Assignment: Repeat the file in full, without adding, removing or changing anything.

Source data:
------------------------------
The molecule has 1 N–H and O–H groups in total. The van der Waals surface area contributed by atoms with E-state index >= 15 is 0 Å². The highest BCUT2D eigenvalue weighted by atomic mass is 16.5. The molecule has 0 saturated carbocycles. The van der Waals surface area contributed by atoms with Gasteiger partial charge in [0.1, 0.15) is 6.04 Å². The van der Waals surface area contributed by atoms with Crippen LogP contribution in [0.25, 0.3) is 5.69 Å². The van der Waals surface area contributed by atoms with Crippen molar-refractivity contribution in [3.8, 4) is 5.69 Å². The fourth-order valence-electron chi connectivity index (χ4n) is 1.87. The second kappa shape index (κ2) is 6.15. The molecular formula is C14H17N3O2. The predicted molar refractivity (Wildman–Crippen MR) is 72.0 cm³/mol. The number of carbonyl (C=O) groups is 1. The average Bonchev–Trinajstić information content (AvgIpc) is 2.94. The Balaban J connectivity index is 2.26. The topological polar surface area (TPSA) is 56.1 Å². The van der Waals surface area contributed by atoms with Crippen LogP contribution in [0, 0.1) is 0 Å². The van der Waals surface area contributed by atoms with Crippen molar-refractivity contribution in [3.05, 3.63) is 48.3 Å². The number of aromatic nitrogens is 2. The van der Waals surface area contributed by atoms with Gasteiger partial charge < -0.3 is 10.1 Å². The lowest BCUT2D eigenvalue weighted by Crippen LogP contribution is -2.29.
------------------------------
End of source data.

The molecule has 1 N–H and O–H groups in total. The van der Waals surface area contributed by atoms with E-state index >= 15 is 0 Å². The highest BCUT2D eigenvalue weighted by atomic mass is 16.5. The molecule has 0 saturated carbocycles. The van der Waals surface area contributed by atoms with Gasteiger partial charge in [0.1, 0.15) is 6.04 Å². The van der Waals surface area contributed by atoms with Crippen LogP contribution in [0.25, 0.3) is 5.69 Å². The van der Waals surface area contributed by atoms with Crippen molar-refractivity contribution in [3.8, 4) is 5.69 Å². The fourth-order valence-electron chi connectivity index (χ4n) is 1.87. The second kappa shape index (κ2) is 6.15. The molecular formula is C14H17N3O2. The predicted molar refractivity (Wildman–Crippen MR) is 72.0 cm³/mol. The number of carbonyl (C=O) groups is 1. The average Bonchev–Trinajstić information content (AvgIpc) is 2.94. The Balaban J connectivity index is 2.26. The topological polar surface area (TPSA) is 56.1 Å². The van der Waals surface area contributed by atoms with Crippen LogP contribution in [0, 0.1) is 0 Å². The van der Waals surface area contributed by atoms with Crippen molar-refractivity contribution in [3.05, 3.63) is 48.3 Å². The number of aromatic nitrogens is 2. The van der Waals surface area contributed by atoms with Gasteiger partial charge < -0.3 is 10.1 Å². The lowest BCUT2D eigenvalue weighted by Crippen LogP contribution is -2.29.